Section 578(1) of the Code provides that upon an indictment charging a person with the crime of rape, a person may be convicted of an offence, if established by the evidence, under (amongst others) s 352. As Derrington J said in R v Cooling, the provisions of s 578 are facultative and designed to avoid the necessity of including multiple alternative charges in the indictment. The section did not require this alternative offence to be left by the trial judge for the jury’s consideration. Instead whether the judge had to do so depended upon whether that was necessary to secure the fair trial of the appellant, according to the facts and circumstances of this particular case. In this context, the fairness of the trial must be considered more broadly than only by reference to the interests of the accused, because there is also the public interest that “defendants should be convicted of offences which they are proved to have committed and should not be convicted of offences which they are not proved to have committed”, as Lord Bingham of Cornhill said in R v Coutts.
More commonly, there is a challenge to a conviction upon the basis that a lesser offence was not left to the jury. Here the complaint is that there was an injustice because it was left. Undoubtedly there will be cases where it would be unfair to an accused to allow the jury to consider another possible offence, such as where the accused may have been deprived by assumptions made in the course of the trial of a fair opportunity of meeting that offence. Referring to a case of that kind, in James v The Queen Gageler J explained that this is part of the principle that the accused should not in any case be taken by surprise but should have a fair opportunity of meeting the case against him. It was the potential for an unfairness of that kind that Smart AJ had in mind in R v King, in saying that “[i]f the Crown wants the jury to consider an alternative charge it should open that to the jury [and it] should not be left to its closing speech or later”. Nevertheless, the fact that the alternative offence has not been opened by the prosecutor is not determinative. The question of whether to allow the alternative in each case will remain one for the trial judge, and it will be answered by reference to the particular facts and circumstances of the case, to the end of ensuring a fair trial in the public interest.
The appellant’s arguments contain the premise that the appellant could not have been convicted of the alternative offence solely by reference to the evidence in the prosecution case. It was submitted that his version of events was rejected in all relevant respects in the course of the cross-examination of the complainant, so that it was only by his own evidence that he could have been convicted. In my opinion, that premise is not established.
The appellant’s argument overlooked the formal admissions as to the presence of the appellant’s DNA on particular places of the complainant’s underpants. That evidence proved that it was the appellant who was the man in the complainant’s bedroom and provided a basis by which the jury could conclude that he touched the complainant in a way which, absent her consent, constituted an unlawful and indecent assault. In my opinion, it was open to the jury to convict him of this lesser offence even without reference to his own evidence.
The first argument, that it was irrational for the jury to act on some of the complainant’s evidence and some of the appellant’s evidence, cannot be accepted. The complainant’s evidence that she did not consent to any sexual conduct had substantial support from other evidence. Undoubtedly she had consumed many drinks and also smoked cannabis. There had been no indication of any prospect of sexual activity by the time she went to bed. Further, there was common ground between the versions of the complainant and the appellant that the appellant returned to the room and apologised before being told by an angry complainant to leave. There was no challenge to that part of the complainant’s evidence. Moreover, the appellant’s own evidence was inconsistent with her having consented or done something which would provide a reasonable basis for believing that she had consented. The prosecution case as to the absence of consent was compelling. The jury could have been satisfied of that element without finding the complainant to be a particularly reliable witness.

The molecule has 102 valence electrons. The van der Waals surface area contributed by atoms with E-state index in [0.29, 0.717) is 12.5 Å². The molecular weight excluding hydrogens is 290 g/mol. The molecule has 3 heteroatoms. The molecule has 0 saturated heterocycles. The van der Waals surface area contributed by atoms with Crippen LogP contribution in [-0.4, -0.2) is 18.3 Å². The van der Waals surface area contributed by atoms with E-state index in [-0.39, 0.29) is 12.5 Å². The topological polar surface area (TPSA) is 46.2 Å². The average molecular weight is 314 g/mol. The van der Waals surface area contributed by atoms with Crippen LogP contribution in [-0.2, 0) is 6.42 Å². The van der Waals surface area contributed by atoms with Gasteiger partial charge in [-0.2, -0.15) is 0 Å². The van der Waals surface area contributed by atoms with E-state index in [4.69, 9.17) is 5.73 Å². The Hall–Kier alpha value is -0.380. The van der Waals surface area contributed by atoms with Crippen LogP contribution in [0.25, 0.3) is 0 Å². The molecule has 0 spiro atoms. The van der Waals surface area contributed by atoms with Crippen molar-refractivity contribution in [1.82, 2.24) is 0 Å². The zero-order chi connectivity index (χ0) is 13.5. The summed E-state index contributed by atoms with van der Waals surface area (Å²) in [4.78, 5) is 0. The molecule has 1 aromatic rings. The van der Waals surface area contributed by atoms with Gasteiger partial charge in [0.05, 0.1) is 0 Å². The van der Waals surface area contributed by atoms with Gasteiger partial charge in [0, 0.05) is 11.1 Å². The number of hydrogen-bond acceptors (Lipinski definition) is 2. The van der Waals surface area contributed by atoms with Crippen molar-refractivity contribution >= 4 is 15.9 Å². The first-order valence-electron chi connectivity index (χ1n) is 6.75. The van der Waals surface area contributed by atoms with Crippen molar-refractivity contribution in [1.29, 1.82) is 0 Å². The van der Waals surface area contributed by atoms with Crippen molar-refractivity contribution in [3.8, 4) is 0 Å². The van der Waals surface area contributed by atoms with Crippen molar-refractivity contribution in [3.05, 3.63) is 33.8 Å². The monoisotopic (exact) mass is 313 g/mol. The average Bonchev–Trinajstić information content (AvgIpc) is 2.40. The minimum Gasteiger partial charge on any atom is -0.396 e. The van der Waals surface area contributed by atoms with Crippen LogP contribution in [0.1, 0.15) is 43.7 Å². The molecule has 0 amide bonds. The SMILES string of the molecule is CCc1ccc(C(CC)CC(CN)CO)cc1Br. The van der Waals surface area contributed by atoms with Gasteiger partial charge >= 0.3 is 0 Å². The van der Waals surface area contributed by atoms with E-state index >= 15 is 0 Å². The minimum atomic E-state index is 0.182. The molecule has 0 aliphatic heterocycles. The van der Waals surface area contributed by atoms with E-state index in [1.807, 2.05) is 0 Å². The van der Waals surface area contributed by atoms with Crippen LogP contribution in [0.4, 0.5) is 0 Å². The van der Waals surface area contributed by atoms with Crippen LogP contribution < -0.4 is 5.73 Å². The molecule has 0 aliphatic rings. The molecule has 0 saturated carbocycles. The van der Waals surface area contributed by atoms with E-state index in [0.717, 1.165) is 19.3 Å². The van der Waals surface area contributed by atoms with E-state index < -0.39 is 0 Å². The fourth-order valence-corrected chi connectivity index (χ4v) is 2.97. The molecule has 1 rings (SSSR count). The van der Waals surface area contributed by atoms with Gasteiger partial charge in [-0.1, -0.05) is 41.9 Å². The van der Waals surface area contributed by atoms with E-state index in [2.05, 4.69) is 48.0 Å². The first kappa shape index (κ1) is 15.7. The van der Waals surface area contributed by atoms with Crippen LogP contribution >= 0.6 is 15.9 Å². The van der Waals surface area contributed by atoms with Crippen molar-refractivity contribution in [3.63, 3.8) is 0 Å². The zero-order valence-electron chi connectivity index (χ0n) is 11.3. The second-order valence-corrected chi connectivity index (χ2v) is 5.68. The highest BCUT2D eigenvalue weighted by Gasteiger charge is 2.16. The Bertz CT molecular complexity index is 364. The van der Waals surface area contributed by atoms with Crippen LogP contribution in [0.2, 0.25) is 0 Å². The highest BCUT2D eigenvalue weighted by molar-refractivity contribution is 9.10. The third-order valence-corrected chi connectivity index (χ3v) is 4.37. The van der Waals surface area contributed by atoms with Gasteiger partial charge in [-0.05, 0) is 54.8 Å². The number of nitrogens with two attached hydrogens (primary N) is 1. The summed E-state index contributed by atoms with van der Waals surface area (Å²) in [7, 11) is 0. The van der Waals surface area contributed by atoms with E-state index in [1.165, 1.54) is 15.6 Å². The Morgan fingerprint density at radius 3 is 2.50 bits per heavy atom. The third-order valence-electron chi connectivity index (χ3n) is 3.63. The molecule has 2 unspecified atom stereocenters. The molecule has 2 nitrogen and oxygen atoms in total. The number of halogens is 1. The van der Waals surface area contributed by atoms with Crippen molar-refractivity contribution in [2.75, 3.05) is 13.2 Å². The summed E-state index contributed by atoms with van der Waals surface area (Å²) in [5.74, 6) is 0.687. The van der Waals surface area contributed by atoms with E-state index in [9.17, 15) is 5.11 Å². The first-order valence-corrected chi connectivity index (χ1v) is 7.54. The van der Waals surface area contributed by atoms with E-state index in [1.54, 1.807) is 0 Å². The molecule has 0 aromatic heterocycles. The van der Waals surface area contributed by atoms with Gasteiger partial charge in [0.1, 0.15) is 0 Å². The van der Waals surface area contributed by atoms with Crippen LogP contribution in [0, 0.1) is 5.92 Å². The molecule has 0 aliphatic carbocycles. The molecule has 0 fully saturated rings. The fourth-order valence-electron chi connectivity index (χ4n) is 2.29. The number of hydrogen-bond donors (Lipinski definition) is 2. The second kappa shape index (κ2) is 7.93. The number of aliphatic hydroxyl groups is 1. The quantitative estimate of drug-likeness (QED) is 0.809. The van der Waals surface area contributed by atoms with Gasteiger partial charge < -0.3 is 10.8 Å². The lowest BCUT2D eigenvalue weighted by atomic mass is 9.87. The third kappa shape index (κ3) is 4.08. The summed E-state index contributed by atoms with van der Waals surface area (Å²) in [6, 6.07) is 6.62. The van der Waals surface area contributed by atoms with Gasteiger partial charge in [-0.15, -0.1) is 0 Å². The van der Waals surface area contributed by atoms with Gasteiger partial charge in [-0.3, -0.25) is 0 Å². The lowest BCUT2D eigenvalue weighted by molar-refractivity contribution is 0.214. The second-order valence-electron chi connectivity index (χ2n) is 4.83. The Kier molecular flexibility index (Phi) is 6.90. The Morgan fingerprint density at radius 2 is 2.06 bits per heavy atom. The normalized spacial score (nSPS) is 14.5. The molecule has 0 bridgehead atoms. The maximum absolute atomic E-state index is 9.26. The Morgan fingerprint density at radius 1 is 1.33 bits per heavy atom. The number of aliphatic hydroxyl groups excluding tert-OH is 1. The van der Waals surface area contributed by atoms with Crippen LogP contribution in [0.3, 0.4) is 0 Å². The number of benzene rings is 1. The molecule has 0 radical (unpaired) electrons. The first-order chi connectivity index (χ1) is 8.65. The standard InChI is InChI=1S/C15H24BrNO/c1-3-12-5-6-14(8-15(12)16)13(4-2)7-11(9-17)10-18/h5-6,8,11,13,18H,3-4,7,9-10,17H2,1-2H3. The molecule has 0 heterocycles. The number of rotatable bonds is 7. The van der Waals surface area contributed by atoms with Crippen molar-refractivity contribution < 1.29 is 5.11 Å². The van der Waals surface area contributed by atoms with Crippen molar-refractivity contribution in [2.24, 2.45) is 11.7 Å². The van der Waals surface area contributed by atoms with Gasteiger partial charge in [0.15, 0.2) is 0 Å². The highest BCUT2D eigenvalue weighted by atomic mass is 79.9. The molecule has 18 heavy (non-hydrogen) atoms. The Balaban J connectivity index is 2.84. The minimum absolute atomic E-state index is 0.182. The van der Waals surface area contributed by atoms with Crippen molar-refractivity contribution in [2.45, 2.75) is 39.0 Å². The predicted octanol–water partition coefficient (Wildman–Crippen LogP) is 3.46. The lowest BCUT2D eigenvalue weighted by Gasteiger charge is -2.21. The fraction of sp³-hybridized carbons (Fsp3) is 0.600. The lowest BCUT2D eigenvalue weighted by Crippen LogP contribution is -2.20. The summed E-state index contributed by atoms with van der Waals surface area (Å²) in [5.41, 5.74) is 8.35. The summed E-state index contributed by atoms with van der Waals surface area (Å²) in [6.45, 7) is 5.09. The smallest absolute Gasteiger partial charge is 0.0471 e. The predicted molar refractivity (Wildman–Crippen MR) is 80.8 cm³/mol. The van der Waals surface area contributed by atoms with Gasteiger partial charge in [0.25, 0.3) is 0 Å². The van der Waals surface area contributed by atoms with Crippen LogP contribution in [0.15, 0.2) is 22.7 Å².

From the verdict on the lesser offence, it should not be inferred that the jury was persuaded that the sexual conduct was as limited as the appellant had testified. Rather, the jury may have been simply in doubt about whether there had been penetration as the complainant had said. The verdict of guilty does not demonstrate that the jury accepted the appellant’s account of what did and did not happen in the nature of any sexual act.
Consequently, the jury’s reasoning towards the guilty verdict on the alternative offence need not have been irrational. Nor was there an unfairness in this case from the possibility of the alternative offence being raised when it was in the course of the trial. There has been no suggestion of any way in which the appellant’s case would have been conducted differently had the alternative verdict been raised by the prosecution or the judge at the outset of the trial. It is relevant, although not determinative, that the appellant’s trial counsel complained of no unfairness from the alternative being left to the jury.
Conclusion and order
The appellant’s complaint that there was a miscarriage of justice by this offence being left to the jury cannot be accepted. I would order that the appeal be dismissed.
 When in each case the jury had been unable to agree.
 (2010) 26 VR 96;  VSCA 42.
 Ibid at 106 .
  1 Qd R 376 at 381;  QSCCCA 219.
 James v The Queen (2014) 253 CLR 475 at 491 ;  HCA 6.
  4 All ER 353 at 359 ;  1 WLR 2154 at 2159 ;  UKHL 39; with which the plurality agreed in James v The Queen (2014) 253 CLR 475 at 487 ; and applied in this Court in R v Holzinger  QCA 160 at .
 (2014) 253 CLR 475 at 502  citing Pantorno v The Queen (1989) 166 CLR 466 at 473;  HCA 18.
 (2004) 59 NSWLR 515 at 532 ;  NSWCCA 20.
- Published Case Name:
R v Downing
- Shortened Case Name:
R v Downing
 QCA 343
Fraser JA, Gotterson JA, McMurdo JA
07 Dec 2018
No Litigation History